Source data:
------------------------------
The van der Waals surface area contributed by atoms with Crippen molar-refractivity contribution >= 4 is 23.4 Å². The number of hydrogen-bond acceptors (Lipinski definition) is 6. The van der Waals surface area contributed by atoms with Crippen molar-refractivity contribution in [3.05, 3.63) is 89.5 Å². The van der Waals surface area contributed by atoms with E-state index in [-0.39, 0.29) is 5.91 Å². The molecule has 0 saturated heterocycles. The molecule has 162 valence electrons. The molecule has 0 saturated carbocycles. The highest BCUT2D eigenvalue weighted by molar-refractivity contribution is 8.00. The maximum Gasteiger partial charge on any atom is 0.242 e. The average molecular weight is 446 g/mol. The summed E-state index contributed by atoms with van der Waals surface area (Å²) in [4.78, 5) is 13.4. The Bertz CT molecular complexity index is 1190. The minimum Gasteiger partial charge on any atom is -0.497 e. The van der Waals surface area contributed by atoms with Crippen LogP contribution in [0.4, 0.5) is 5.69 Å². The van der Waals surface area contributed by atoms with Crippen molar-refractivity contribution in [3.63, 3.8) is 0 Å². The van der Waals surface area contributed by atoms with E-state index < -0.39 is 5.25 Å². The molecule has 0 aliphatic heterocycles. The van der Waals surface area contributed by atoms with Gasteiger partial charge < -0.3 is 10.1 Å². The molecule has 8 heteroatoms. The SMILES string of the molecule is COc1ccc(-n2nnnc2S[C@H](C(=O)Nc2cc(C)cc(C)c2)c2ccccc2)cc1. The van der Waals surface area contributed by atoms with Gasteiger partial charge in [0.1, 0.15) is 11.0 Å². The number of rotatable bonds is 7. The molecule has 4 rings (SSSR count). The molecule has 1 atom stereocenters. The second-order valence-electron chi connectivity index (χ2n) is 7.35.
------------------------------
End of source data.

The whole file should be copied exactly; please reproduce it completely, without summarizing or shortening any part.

The van der Waals surface area contributed by atoms with Crippen molar-refractivity contribution >= 4 is 23.4 Å². The number of hydrogen-bond acceptors (Lipinski definition) is 6. The van der Waals surface area contributed by atoms with Crippen molar-refractivity contribution in [3.05, 3.63) is 89.5 Å². The van der Waals surface area contributed by atoms with E-state index in [-0.39, 0.29) is 5.91 Å². The molecule has 0 saturated heterocycles. The molecule has 162 valence electrons. The molecule has 0 saturated carbocycles. The highest BCUT2D eigenvalue weighted by molar-refractivity contribution is 8.00. The maximum Gasteiger partial charge on any atom is 0.242 e. The average molecular weight is 446 g/mol. The summed E-state index contributed by atoms with van der Waals surface area (Å²) in [4.78, 5) is 13.4. The Bertz CT molecular complexity index is 1190. The minimum Gasteiger partial charge on any atom is -0.497 e. The van der Waals surface area contributed by atoms with Crippen LogP contribution in [0.4, 0.5) is 5.69 Å². The van der Waals surface area contributed by atoms with Crippen molar-refractivity contribution in [3.63, 3.8) is 0 Å². The van der Waals surface area contributed by atoms with E-state index < -0.39 is 5.25 Å². The molecule has 0 aliphatic heterocycles. The van der Waals surface area contributed by atoms with Gasteiger partial charge < -0.3 is 10.1 Å². The molecule has 8 heteroatoms. The SMILES string of the molecule is COc1ccc(-n2nnnc2S[C@H](C(=O)Nc2cc(C)cc(C)c2)c2ccccc2)cc1. The van der Waals surface area contributed by atoms with Gasteiger partial charge in [0.1, 0.15) is 11.0 Å². The number of rotatable bonds is 7. The molecule has 4 rings (SSSR count). The molecule has 1 atom stereocenters. The second-order valence-electron chi connectivity index (χ2n) is 7.35.